US President Barack Obama on Monday called for major federal legislation to protect Americans’ online privacy in the run-up to next week’s State of the Union address
US President Barack Obama on Monday called for major federal legislation to protect Americans’ online privacy in the run-up to next week’s State of the Union address.
In a speech at the Federal Trade Commission, he proposed a nationwide requirement that businesses report thefts of customers’ personal information; a “bill of rights” to give people more control over their data; and strict protections for personal information about children collected by their schools.
Citing the recent breach at Sony Pictures, Obama said Internet insecurity “creates enormous vulnerabilities for us as a nation, and for our economy and for individual families.”
One of the president’s proposals, the Student Digital Privacy Act, is similar to a law recently passed in California that forbids companies from reselling student data to third parties not involved in educational activities. Companies would also be banned from using the collected data to target students with advertisements.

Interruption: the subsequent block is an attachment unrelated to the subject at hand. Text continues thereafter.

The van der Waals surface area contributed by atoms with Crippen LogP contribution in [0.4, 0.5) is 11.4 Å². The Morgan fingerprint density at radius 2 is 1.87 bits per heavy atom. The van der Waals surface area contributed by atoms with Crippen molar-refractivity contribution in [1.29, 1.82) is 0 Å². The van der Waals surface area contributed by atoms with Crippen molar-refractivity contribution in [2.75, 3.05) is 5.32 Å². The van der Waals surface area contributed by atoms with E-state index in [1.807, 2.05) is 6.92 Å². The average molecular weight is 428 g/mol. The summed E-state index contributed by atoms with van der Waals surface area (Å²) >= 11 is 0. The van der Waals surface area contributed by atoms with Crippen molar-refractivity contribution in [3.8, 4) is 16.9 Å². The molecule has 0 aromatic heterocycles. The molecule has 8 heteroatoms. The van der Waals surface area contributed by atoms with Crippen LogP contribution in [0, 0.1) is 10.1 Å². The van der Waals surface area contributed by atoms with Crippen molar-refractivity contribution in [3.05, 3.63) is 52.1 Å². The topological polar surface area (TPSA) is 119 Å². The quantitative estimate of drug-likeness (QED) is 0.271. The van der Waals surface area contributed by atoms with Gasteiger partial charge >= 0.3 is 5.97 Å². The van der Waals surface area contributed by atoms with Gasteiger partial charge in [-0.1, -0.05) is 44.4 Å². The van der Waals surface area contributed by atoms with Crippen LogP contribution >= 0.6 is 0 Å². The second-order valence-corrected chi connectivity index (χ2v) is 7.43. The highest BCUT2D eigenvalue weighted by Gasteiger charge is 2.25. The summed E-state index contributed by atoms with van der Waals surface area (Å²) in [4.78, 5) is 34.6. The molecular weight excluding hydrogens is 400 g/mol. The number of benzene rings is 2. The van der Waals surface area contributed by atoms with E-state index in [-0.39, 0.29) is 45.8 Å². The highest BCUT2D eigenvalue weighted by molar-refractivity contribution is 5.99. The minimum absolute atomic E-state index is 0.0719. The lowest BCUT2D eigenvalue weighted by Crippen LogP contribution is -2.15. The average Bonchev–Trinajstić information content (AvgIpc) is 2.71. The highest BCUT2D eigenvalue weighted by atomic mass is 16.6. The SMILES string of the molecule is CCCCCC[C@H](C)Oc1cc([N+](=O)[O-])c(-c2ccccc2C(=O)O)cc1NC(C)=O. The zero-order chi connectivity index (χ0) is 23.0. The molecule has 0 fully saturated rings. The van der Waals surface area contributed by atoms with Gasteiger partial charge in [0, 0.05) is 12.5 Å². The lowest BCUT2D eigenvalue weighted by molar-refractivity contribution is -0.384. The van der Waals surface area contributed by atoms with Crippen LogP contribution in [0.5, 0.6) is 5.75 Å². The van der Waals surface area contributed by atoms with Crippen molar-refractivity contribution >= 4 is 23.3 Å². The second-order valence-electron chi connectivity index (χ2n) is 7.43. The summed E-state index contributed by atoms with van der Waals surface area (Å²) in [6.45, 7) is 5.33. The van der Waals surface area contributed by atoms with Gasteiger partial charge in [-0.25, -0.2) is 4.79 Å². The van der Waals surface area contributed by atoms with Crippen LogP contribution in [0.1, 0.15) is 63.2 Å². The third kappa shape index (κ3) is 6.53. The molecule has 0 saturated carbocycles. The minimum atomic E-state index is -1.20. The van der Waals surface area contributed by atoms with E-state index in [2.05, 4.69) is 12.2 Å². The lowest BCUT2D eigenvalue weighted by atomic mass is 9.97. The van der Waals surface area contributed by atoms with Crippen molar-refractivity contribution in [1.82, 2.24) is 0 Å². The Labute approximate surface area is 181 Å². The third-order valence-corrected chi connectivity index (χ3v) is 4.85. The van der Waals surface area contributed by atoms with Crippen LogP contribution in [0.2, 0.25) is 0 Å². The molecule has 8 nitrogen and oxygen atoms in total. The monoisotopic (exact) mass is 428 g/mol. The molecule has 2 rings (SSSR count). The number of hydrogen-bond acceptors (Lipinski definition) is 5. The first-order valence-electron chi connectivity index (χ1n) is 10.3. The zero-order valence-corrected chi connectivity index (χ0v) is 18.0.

“Data collected on students in the classroom should only be used for educational purposes, to teach our children, not to market to our children,” Obama said.
Obama would also require companies to notify customers within 30 days from the time a data breach is discovered. Already, 47 states have similar laws, some of which are stricter than what Obama has called for. In California, any company involved in health care has just 15 days to report data breaches.